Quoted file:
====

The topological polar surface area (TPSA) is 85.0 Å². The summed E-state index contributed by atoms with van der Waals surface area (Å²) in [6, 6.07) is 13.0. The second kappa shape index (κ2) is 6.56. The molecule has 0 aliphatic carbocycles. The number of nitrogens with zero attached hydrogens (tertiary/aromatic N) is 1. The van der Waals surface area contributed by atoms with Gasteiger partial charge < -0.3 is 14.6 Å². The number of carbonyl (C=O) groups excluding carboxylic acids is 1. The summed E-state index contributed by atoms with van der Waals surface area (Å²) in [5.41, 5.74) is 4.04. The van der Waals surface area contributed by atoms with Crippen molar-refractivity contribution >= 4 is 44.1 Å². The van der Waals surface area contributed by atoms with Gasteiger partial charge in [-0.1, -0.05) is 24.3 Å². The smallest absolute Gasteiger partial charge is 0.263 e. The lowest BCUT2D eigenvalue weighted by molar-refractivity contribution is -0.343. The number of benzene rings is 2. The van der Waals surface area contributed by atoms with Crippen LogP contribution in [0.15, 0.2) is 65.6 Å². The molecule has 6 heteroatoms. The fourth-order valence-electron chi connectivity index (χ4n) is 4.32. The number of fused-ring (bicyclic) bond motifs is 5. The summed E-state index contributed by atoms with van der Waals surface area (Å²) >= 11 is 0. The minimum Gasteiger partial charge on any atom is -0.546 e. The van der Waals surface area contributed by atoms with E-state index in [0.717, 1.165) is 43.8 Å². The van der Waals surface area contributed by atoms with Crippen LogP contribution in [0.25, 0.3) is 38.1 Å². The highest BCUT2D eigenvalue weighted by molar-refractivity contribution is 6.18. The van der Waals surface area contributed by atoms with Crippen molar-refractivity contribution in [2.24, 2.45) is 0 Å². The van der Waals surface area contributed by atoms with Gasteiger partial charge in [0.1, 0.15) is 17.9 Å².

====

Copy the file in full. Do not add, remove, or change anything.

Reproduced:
The topological polar surface area (TPSA) is 85.0 Å². The summed E-state index contributed by atoms with van der Waals surface area (Å²) in [6, 6.07) is 13.0. The second kappa shape index (κ2) is 6.56. The molecule has 0 aliphatic carbocycles. The number of nitrogens with zero attached hydrogens (tertiary/aromatic N) is 1. The van der Waals surface area contributed by atoms with Gasteiger partial charge < -0.3 is 14.6 Å². The number of carbonyl (C=O) groups excluding carboxylic acids is 1. The summed E-state index contributed by atoms with van der Waals surface area (Å²) in [5.41, 5.74) is 4.04. The van der Waals surface area contributed by atoms with Crippen molar-refractivity contribution >= 4 is 44.1 Å². The van der Waals surface area contributed by atoms with Gasteiger partial charge in [-0.1, -0.05) is 24.3 Å². The smallest absolute Gasteiger partial charge is 0.263 e. The lowest BCUT2D eigenvalue weighted by molar-refractivity contribution is -0.343. The number of benzene rings is 2. The van der Waals surface area contributed by atoms with Crippen LogP contribution in [0.15, 0.2) is 65.6 Å². The molecule has 6 heteroatoms. The fourth-order valence-electron chi connectivity index (χ4n) is 4.32. The number of fused-ring (bicyclic) bond motifs is 5. The summed E-state index contributed by atoms with van der Waals surface area (Å²) >= 11 is 0. The minimum Gasteiger partial charge on any atom is -0.546 e. The van der Waals surface area contributed by atoms with E-state index in [0.717, 1.165) is 43.8 Å². The van der Waals surface area contributed by atoms with Crippen LogP contribution in [0.25, 0.3) is 38.1 Å². The highest BCUT2D eigenvalue weighted by molar-refractivity contribution is 6.18. The van der Waals surface area contributed by atoms with Crippen molar-refractivity contribution in [2.24, 2.45) is 0 Å². The van der Waals surface area contributed by atoms with Gasteiger partial charge in [0.1, 0.15) is 17.9 Å².